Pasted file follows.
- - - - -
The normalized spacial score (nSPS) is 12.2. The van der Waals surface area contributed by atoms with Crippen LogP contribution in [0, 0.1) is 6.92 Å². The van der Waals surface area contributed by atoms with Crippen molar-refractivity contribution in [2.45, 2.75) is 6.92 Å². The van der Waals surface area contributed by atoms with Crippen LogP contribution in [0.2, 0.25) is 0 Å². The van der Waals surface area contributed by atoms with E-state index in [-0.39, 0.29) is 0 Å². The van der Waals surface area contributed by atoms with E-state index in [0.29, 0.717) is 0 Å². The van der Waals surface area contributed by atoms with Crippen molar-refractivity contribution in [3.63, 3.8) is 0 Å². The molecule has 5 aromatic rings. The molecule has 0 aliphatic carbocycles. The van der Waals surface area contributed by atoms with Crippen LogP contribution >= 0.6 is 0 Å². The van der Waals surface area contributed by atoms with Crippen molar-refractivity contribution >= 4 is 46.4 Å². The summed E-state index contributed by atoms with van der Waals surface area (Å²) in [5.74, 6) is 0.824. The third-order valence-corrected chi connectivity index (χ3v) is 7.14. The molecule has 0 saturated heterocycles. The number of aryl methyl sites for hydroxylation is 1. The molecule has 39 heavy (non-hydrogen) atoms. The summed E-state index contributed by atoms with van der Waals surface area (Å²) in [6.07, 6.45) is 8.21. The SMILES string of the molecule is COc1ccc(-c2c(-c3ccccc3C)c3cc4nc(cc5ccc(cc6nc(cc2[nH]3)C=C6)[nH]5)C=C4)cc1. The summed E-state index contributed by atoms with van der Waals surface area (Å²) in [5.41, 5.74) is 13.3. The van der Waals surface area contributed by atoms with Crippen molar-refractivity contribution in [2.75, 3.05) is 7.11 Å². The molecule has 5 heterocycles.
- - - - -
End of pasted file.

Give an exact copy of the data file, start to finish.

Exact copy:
The normalized spacial score (nSPS) is 12.2. The van der Waals surface area contributed by atoms with Crippen LogP contribution in [0, 0.1) is 6.92 Å². The van der Waals surface area contributed by atoms with Crippen molar-refractivity contribution in [2.45, 2.75) is 6.92 Å². The van der Waals surface area contributed by atoms with Crippen LogP contribution in [0.2, 0.25) is 0 Å². The van der Waals surface area contributed by atoms with E-state index in [-0.39, 0.29) is 0 Å². The van der Waals surface area contributed by atoms with E-state index in [0.29, 0.717) is 0 Å². The van der Waals surface area contributed by atoms with Crippen molar-refractivity contribution in [3.63, 3.8) is 0 Å². The molecule has 5 aromatic rings. The molecule has 0 aliphatic carbocycles. The van der Waals surface area contributed by atoms with Crippen LogP contribution >= 0.6 is 0 Å². The van der Waals surface area contributed by atoms with Crippen molar-refractivity contribution >= 4 is 46.4 Å². The summed E-state index contributed by atoms with van der Waals surface area (Å²) in [5.74, 6) is 0.824. The third-order valence-corrected chi connectivity index (χ3v) is 7.14. The molecule has 0 saturated heterocycles. The number of aryl methyl sites for hydroxylation is 1. The molecule has 39 heavy (non-hydrogen) atoms. The summed E-state index contributed by atoms with van der Waals surface area (Å²) in [6.07, 6.45) is 8.21. The SMILES string of the molecule is COc1ccc(-c2c(-c3ccccc3C)c3cc4nc(cc5ccc(cc6nc(cc2[nH]3)C=C6)[nH]5)C=C4)cc1. The summed E-state index contributed by atoms with van der Waals surface area (Å²) in [5.41, 5.74) is 13.3. The van der Waals surface area contributed by atoms with Crippen molar-refractivity contribution in [2.75, 3.05) is 7.11 Å². The molecule has 5 heterocycles.